Without the De Venecia testimony, these weighty issues might not have ignited public outrage. Contrast that to the drama of the Joseph Estrada trial, with the image of a “bayong” [big native bag] full of cold cash hand-carried by thugs to the “lord of all jueteng [underground lottery] lords.” This time, the thievery is far more suave, and players threaten one another in “coño English” in chic places.
In the Philippines, there is a class divide even in the treatment of witnesses. The Estrada trial flourished because of witnesses like the warlord Chavit Singson, who is a “Witness Protection Program” on his own, and the bank vice president Clarissa Ocampo, who has her own built-in credibility as a professional. In contrast, who remembers those witnesses against Malacañang in all the past scandals? The low-level minions have either recanted and apologized or been shredded to pieces, like T/Sgt. Vidal Doble earlier this week.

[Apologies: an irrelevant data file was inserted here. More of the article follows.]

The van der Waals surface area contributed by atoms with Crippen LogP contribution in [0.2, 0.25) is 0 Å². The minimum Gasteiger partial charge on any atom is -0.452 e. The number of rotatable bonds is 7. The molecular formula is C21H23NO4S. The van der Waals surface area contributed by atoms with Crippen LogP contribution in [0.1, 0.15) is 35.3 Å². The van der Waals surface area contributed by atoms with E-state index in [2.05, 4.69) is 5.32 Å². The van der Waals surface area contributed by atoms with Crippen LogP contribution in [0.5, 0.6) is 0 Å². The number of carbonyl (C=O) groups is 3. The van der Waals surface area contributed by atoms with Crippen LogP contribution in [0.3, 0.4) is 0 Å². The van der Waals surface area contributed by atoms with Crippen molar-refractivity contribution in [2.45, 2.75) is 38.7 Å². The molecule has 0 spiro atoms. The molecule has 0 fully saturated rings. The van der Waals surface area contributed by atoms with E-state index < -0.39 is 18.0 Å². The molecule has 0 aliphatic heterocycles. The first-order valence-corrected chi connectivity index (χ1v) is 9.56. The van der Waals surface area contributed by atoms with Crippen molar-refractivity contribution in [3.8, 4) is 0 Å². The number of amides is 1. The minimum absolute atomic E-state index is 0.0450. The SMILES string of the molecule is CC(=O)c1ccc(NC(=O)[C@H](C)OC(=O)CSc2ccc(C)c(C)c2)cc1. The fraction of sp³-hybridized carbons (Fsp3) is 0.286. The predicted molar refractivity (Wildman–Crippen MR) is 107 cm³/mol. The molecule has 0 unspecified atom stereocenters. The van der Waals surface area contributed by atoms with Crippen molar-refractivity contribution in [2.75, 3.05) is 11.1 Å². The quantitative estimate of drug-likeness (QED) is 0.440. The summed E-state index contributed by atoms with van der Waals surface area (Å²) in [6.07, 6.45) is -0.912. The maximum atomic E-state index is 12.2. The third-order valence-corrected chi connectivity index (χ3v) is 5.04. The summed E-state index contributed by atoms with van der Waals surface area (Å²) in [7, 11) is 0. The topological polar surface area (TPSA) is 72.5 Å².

And then the young De Venecia came, with all the advantages of both Chavit and Clarissa. Hence the vicious attacks on his character, because the NBN debate is at its core a battle for the hearts and minds of the Filipino public. The UP deans conclude: “The only backbone the government needs today is a moral one, not fiber optic but “fibre politique.’”
The Ombudsman’s “motu proprio” powers? “Cry ‘Havoc,’ and let slip the dogs of war, that this foul deed shall smell above the earth….”
Two years since that essay was written what do we have?
The same Office of the Ombudsman supposedly resolving the NBN ZTE deal bribery scam with Filipinos left asking how the hell CERTAIN PARTIES are going away scot free and likely laughing all the way to the bank.
Oh yes there’s an obvious fall guy.
But what of his principals?